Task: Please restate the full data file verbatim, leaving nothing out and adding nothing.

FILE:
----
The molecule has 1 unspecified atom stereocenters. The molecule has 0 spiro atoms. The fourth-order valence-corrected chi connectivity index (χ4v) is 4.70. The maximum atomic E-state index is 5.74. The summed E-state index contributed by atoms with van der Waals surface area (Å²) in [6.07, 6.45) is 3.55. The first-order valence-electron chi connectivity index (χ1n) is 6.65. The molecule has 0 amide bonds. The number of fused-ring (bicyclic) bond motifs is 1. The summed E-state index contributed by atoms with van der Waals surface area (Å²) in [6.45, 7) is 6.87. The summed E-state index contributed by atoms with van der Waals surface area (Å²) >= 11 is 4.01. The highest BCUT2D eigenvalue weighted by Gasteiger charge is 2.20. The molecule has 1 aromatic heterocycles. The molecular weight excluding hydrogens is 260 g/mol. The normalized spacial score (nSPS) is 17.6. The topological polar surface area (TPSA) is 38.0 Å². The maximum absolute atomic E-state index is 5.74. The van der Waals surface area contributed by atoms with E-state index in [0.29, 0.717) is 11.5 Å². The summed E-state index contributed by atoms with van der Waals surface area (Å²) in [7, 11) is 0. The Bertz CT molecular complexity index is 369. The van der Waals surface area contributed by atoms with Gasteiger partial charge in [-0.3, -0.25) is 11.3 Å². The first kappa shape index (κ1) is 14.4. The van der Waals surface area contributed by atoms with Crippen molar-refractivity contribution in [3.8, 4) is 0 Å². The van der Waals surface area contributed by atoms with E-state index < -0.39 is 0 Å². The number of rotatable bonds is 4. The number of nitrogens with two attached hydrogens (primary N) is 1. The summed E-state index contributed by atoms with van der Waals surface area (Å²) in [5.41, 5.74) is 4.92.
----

The molecule has 1 unspecified atom stereocenters. The molecule has 0 spiro atoms. The fourth-order valence-corrected chi connectivity index (χ4v) is 4.70. The maximum atomic E-state index is 5.74. The summed E-state index contributed by atoms with van der Waals surface area (Å²) in [6.07, 6.45) is 3.55. The first-order valence-electron chi connectivity index (χ1n) is 6.65. The molecule has 0 amide bonds. The number of fused-ring (bicyclic) bond motifs is 1. The summed E-state index contributed by atoms with van der Waals surface area (Å²) in [6.45, 7) is 6.87. The summed E-state index contributed by atoms with van der Waals surface area (Å²) >= 11 is 4.01. The highest BCUT2D eigenvalue weighted by Gasteiger charge is 2.20. The molecule has 1 aromatic heterocycles. The molecular weight excluding hydrogens is 260 g/mol. The normalized spacial score (nSPS) is 17.6. The topological polar surface area (TPSA) is 38.0 Å². The maximum absolute atomic E-state index is 5.74. The van der Waals surface area contributed by atoms with E-state index in [0.29, 0.717) is 11.5 Å². The summed E-state index contributed by atoms with van der Waals surface area (Å²) in [7, 11) is 0. The Bertz CT molecular complexity index is 369. The van der Waals surface area contributed by atoms with Gasteiger partial charge in [-0.3, -0.25) is 11.3 Å². The first kappa shape index (κ1) is 14.4. The van der Waals surface area contributed by atoms with Crippen molar-refractivity contribution in [3.8, 4) is 0 Å². The van der Waals surface area contributed by atoms with E-state index < -0.39 is 0 Å². The number of rotatable bonds is 4. The number of nitrogens with two attached hydrogens (primary N) is 1. The summed E-state index contributed by atoms with van der Waals surface area (Å²) in [5.41, 5.74) is 4.92.